The gold-standard test of carcinogenicity, the two-year rodent bioassay, uses 800 animals and costs $2 million to $4 million per compound. No wonder only about 1,500 chemicals have been tested so far. But most epidemiological studies have failed to identify environmental culprits, which Sherr says is not surprising.

"The critical exposures that result in breast cancer may have happened 10 or 20 years before diagnosis Ö, in utero, or even a generation or two generations ago," Sherr said. "There is no realistic way for an epidemiologist to quantify exposure to any one chemical over that time frame, let alone the tens of thousands of chemicals and combinations thereof. Itís simply impossible with current technologies."

Most studies also fail to take account of genetic predisposition, or gene-environment interactions. "Letís assume that 1,000 chemicals of the 80,000 in the environment are carcinogens," Sherr said, "but each for a small subset of women with a particular genetic makeup. The overall effect of all those chemicals would be significant. But demonstrating that any one is a carcinogen by epidemiology would be a daunting if not impossible task."

The upshot is that even though environmental chemicals are probably at least partly responsible for some portion of breast cancer cases, proof is elusive.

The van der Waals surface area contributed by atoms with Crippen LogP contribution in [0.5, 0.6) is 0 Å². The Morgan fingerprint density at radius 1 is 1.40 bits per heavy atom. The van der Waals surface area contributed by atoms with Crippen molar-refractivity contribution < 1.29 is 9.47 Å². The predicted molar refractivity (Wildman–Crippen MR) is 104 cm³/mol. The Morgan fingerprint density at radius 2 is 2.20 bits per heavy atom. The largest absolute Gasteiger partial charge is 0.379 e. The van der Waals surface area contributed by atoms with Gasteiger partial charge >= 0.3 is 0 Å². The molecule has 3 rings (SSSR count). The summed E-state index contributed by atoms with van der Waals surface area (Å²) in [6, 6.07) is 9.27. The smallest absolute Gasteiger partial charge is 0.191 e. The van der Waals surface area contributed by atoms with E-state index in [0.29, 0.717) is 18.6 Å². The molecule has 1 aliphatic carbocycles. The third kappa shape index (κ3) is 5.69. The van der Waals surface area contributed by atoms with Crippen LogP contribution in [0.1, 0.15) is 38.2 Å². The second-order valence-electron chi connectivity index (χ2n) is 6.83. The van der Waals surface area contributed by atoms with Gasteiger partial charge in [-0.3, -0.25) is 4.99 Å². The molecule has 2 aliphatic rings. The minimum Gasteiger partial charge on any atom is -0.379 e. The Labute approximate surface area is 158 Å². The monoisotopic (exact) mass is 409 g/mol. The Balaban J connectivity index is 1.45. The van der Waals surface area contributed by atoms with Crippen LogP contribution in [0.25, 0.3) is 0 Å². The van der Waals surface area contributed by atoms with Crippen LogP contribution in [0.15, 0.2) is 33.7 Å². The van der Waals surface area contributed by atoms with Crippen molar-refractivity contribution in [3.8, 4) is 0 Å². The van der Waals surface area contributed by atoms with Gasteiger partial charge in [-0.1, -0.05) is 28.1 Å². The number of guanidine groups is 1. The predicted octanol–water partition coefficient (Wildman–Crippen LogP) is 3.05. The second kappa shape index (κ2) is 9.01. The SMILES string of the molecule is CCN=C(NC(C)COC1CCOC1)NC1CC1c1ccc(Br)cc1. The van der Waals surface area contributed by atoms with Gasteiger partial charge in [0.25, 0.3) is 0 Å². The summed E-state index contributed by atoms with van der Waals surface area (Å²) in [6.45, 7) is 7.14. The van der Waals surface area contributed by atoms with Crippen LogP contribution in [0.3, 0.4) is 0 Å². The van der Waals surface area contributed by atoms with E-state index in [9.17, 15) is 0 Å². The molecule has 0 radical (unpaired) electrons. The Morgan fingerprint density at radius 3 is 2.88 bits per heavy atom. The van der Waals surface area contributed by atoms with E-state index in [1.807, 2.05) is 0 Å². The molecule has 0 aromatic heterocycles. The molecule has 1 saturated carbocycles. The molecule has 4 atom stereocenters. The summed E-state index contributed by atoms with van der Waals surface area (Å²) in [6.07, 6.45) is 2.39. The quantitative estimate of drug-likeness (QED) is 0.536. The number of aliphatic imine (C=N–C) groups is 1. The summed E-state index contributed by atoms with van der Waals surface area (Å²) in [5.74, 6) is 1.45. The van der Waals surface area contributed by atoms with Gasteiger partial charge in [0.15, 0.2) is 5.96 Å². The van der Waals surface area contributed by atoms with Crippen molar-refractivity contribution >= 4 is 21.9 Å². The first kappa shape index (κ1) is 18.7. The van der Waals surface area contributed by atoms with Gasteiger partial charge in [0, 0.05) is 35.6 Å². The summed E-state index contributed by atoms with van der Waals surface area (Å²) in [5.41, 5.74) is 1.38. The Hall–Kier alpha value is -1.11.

"We assume that all these chemicals are innocent until proven guilty," Sherr said, "and I think itís too dangerous to do that. Do you want to grant those chemicals constitutional rights and bet your life Ö ? Or do you want to do the science and find out which suspects we really need to look more closely at?"

The National Institutes of Health are doing some of that science. But Diercks said the institutes are "pretty careful about which projects theyíre funding. They want to fund things with more proven science and quicker returns."

Both funders and grantees are aware of the symbiosis of their efforts. Raising money helps the scientists do their work. At the same time, the scientific work helps the funders raise more money.

"If we can generate some preliminary results," Monti said, "it will increase visibility and make it more likely they will succeed" in raising the rest of the $5 million.

Of course, even $5 million isnít likely to prevent breast cancer. "But in the research funding world," Diercks said, "thereís a very definite leveraging effect of about 10 to 1. Once they publish results that get the attention of the NIH, the hope is that our $5 million will get them $50 million."

Kuperwasser is just thankful for the chance to do the science. "This work would never be funded by traditional funding mechanisms," she said, "because itís too outside the box. Ö You canít propose large-scale fishing projects, because you canít predict the outcome before you do the work. But thatís how important discoveries are made. You donít go out saying, ĎI know thereís going to be America across the water.í (Art beCAUSE) said, ĎWeíre going to provide you the boat and money to explore whatís out there.í

"It may or may not be enough" to get to the next level of funding, she said. "But weíll get as far as we can and report our findings. As explorers, you donít wait until you have enough money to complete the voyage. You put the boat in the water and start paddling."